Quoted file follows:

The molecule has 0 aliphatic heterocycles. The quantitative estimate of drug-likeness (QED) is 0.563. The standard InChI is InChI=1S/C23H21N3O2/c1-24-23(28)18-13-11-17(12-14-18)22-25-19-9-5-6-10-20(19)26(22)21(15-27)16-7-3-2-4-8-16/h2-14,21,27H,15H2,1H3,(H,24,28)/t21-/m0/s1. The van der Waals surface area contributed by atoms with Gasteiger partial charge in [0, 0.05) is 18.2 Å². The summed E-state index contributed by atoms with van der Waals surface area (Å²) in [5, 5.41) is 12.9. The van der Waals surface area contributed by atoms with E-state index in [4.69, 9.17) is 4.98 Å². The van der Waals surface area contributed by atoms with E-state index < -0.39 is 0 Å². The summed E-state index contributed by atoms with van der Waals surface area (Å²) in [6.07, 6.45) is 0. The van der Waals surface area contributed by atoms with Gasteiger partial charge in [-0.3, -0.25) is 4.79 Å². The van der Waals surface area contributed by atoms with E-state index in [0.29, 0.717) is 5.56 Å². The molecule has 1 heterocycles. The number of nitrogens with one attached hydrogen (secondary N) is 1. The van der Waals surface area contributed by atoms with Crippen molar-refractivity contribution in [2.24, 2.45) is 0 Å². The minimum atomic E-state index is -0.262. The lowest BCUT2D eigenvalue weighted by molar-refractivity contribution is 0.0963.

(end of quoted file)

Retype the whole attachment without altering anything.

The molecule has 0 aliphatic heterocycles. The quantitative estimate of drug-likeness (QED) is 0.563. The standard InChI is InChI=1S/C23H21N3O2/c1-24-23(28)18-13-11-17(12-14-18)22-25-19-9-5-6-10-20(19)26(22)21(15-27)16-7-3-2-4-8-16/h2-14,21,27H,15H2,1H3,(H,24,28)/t21-/m0/s1. The van der Waals surface area contributed by atoms with Gasteiger partial charge in [0, 0.05) is 18.2 Å². The summed E-state index contributed by atoms with van der Waals surface area (Å²) in [5, 5.41) is 12.9. The van der Waals surface area contributed by atoms with E-state index in [4.69, 9.17) is 4.98 Å². The van der Waals surface area contributed by atoms with E-state index < -0.39 is 0 Å². The summed E-state index contributed by atoms with van der Waals surface area (Å²) in [6.07, 6.45) is 0. The van der Waals surface area contributed by atoms with Gasteiger partial charge in [-0.3, -0.25) is 4.79 Å². The van der Waals surface area contributed by atoms with E-state index in [0.29, 0.717) is 5.56 Å². The molecule has 1 heterocycles. The number of nitrogens with one attached hydrogen (secondary N) is 1. The van der Waals surface area contributed by atoms with Crippen molar-refractivity contribution in [2.24, 2.45) is 0 Å². The minimum atomic E-state index is -0.262. The lowest BCUT2D eigenvalue weighted by molar-refractivity contribution is 0.0963.